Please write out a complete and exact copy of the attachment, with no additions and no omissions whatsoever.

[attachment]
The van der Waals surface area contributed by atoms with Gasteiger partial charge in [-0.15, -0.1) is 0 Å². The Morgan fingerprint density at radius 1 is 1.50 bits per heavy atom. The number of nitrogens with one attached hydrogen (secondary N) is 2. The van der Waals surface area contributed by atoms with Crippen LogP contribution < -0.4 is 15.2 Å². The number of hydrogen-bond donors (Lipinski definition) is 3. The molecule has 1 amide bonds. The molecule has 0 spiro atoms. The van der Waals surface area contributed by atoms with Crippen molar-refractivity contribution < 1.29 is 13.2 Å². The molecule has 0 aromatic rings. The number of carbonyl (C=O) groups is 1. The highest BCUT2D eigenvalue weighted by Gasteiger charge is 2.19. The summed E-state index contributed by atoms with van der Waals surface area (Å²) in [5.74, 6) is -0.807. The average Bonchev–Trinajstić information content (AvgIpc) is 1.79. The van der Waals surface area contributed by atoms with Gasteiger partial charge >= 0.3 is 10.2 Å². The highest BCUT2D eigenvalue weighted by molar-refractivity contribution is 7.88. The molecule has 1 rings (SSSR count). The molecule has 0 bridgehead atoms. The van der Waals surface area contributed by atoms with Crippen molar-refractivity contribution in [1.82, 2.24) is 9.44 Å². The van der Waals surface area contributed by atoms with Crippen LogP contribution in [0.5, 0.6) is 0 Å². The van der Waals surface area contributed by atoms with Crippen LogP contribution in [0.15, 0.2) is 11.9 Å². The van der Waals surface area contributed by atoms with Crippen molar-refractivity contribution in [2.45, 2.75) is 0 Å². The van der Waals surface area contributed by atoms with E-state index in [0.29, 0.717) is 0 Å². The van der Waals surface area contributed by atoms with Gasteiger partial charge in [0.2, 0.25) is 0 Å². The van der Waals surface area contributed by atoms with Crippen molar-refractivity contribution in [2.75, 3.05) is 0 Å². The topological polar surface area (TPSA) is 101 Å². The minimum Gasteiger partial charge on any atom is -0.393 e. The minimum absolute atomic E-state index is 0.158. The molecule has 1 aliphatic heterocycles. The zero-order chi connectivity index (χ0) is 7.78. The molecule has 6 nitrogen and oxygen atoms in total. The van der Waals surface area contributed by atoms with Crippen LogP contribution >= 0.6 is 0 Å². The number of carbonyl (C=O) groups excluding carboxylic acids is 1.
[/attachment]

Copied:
The van der Waals surface area contributed by atoms with Gasteiger partial charge in [-0.15, -0.1) is 0 Å². The Morgan fingerprint density at radius 1 is 1.50 bits per heavy atom. The number of nitrogens with one attached hydrogen (secondary N) is 2. The van der Waals surface area contributed by atoms with Crippen LogP contribution < -0.4 is 15.2 Å². The number of hydrogen-bond donors (Lipinski definition) is 3. The molecule has 1 amide bonds. The molecule has 0 spiro atoms. The van der Waals surface area contributed by atoms with Crippen molar-refractivity contribution < 1.29 is 13.2 Å². The molecule has 0 aromatic rings. The number of carbonyl (C=O) groups is 1. The highest BCUT2D eigenvalue weighted by Gasteiger charge is 2.19. The summed E-state index contributed by atoms with van der Waals surface area (Å²) in [5.74, 6) is -0.807. The average Bonchev–Trinajstić information content (AvgIpc) is 1.79. The van der Waals surface area contributed by atoms with Gasteiger partial charge >= 0.3 is 10.2 Å². The highest BCUT2D eigenvalue weighted by molar-refractivity contribution is 7.88. The molecule has 1 rings (SSSR count). The molecule has 0 bridgehead atoms. The van der Waals surface area contributed by atoms with Crippen molar-refractivity contribution in [1.82, 2.24) is 9.44 Å². The van der Waals surface area contributed by atoms with Crippen LogP contribution in [0.5, 0.6) is 0 Å². The van der Waals surface area contributed by atoms with Crippen LogP contribution in [0.15, 0.2) is 11.9 Å². The van der Waals surface area contributed by atoms with Crippen molar-refractivity contribution in [2.45, 2.75) is 0 Å². The van der Waals surface area contributed by atoms with E-state index in [0.29, 0.717) is 0 Å². The van der Waals surface area contributed by atoms with Gasteiger partial charge in [0.2, 0.25) is 0 Å². The van der Waals surface area contributed by atoms with Crippen molar-refractivity contribution in [2.75, 3.05) is 0 Å². The topological polar surface area (TPSA) is 101 Å². The minimum Gasteiger partial charge on any atom is -0.393 e. The minimum absolute atomic E-state index is 0.158. The molecule has 1 aliphatic heterocycles. The zero-order chi connectivity index (χ0) is 7.78. The molecule has 6 nitrogen and oxygen atoms in total. The van der Waals surface area contributed by atoms with Crippen LogP contribution >= 0.6 is 0 Å². The number of carbonyl (C=O) groups excluding carboxylic acids is 1.